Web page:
With the September 27 announcement that the drama MFA program will become tuition-free starting with the 2024-25 school year, Juilliard has added to its growing list of tuition-free programs. This milestone furthers the school’s ambition to remove financial barriers and expand access to all who qualify to study at Juilliard.
It had been a goal since the 2012 establishment of the drama MFA program that it be fully funded. The ability to achieve that dream has been the result of combining existing scholarship funding that had been previously raised with a matching challenge grant from theater producer and Juilliard trustee Stephanie P. McClelland and her husband, Carter McClelland. The McClellands’ matching challenge was met through a major gift from producer John Gore as well as by gifts from the Jacques and Margot W. Kohn Foundation and several estates.
“We are grateful to Stephanie and Carter for their vision and generosity in crafting this challenge, to John for his matching gift, and to all who have contributed to this important step for graduate education in drama at Juilliard,” said Juilliard’s president, Damian Woetzel, in announcing the gift. Noting that “talent has always been greater than opportunity,” he added that this and other existing and future tuition-free programs further the school’s commitment to “attacking barriers of access to the highest level of artistic education in drama, dance, and music.”
“The impact of these gifts on our students’ futures—and the field—cannot be overstated,” said Evan Yionoulis, the Richard Rodgers dean and director of the Drama Division. “Entering the profession without additional debt will allow these gifted artists the opportunity to take the kind of work, especially in the theater, that will allow them to develop their craft and provide a stable foundation for a lifelong career.”
This funding brings to eight the number of College Division programs that are either tuition-free or fully funded by scholarships. The others are the Artist Diploma programs in jazz, music performance, opera studies, playwriting, and string quartet studies; the Doctor of Musical Arts program; and the Historical Performance program. Additionally, the Music Advancement Program (MAP), which serves students ages 8-17 from the tristate area and is part of the Preparatory Division, is tuition free. With this new development, more than one quarter of the school’s students will pay no tuition to attend. Overall, more than 90 percent of Juilliard College Division students receive financial assistance through scholarships.
“With this remarkable gift, Juilliard’s mission of creating great artists to thrive within and serve the arts at large has taken an enormous step forward,” said board vice chair Laura Linney (Group 19), who also expressed her gratitude to the McClellands, Gore, and the Kohn Foundation. “They have changed the lives of generations of artists to come, and I know those artists will enrich our culture and nourish our existence with an artistic astuteness and vigor we all need and deserve.”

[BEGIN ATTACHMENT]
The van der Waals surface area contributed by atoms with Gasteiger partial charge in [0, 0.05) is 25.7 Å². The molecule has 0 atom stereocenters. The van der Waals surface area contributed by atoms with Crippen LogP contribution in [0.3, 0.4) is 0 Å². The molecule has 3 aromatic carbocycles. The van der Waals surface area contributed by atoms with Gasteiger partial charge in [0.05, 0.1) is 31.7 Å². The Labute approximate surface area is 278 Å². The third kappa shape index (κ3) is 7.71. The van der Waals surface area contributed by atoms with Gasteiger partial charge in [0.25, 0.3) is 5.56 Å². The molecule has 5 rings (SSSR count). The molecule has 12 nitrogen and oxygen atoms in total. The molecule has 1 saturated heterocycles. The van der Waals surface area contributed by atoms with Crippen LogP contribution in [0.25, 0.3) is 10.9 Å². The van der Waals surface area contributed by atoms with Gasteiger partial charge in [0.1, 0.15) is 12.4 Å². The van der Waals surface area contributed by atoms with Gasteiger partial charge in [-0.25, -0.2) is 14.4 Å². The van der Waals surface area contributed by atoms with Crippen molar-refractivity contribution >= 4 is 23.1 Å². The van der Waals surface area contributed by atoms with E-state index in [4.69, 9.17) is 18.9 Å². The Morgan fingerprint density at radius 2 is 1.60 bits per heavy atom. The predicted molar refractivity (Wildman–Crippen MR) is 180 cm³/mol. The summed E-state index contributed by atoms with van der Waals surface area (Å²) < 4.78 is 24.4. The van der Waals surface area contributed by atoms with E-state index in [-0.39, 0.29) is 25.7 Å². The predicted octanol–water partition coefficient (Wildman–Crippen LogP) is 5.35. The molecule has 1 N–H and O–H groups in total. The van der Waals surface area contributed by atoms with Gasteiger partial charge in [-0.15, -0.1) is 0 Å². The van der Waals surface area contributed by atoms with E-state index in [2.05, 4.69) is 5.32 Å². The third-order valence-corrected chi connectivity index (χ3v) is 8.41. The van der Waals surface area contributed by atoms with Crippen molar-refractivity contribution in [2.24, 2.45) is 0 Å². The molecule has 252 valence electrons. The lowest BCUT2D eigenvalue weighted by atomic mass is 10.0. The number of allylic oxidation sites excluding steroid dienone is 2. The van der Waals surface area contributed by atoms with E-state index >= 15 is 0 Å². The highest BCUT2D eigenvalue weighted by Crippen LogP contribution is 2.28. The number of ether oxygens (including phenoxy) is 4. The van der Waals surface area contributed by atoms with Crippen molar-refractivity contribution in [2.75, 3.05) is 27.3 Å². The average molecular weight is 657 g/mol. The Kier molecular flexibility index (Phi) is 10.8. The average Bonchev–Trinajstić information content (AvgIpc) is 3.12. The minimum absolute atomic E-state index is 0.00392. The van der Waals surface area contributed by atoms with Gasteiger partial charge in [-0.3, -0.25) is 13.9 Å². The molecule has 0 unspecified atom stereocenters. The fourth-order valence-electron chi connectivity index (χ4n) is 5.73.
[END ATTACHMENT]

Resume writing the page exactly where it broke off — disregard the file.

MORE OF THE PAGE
Juilliard’s drama MFA program, the only four-year program of its kind in the U.S., was founded in 2012 by then-Richard Rodgers Director of the Drama Division James Houghton (1958-2016) with the aim of broadening employment opportunities for students, especially as educators and arts leaders. The fourth and final year of the MFA in acting program has been tuition free since the program’s inception, and fourth-year MFA students will continue to be provided with a living stipend.
“Under Jim Houghton’s inspirational leadership, the MFA in acting degree was established; it was also his wish for this extraordinary program to become tuition-free,” Stephanie P. McClelland said. “By creating this challenge grant, Carter and I hoped to honor Jim’s legacy by achieving this goal for the MFA actors. We could not be more thrilled that our challenge was both embraced and met by Juilliard, leading to this beautiful result that will support these talented students for years to come.”
“Potential should never be curtailed by access to education,” said Gore, the chairman and CEO of the John Gore Organization. “I am thrilled that, through Broadway.com [which is part of the Gore Organization], I can help provide a pathway for generations of promising talent to gain the training they need to flourish and make an impact through the theater. I was not able to finish my drama school training due to a lack of funds after the death of my father, so I am proud and happy to be helping to ensure the same situation can never happen for any MFA drama student at Juilliard.”
In an article about the announcement of the tuition-free MFA in acting program in the New York Times, Woetzel said, “My aim is to make the school tuition-free—the ultimate artistic education deserves that access. Wouldn’t that be something?”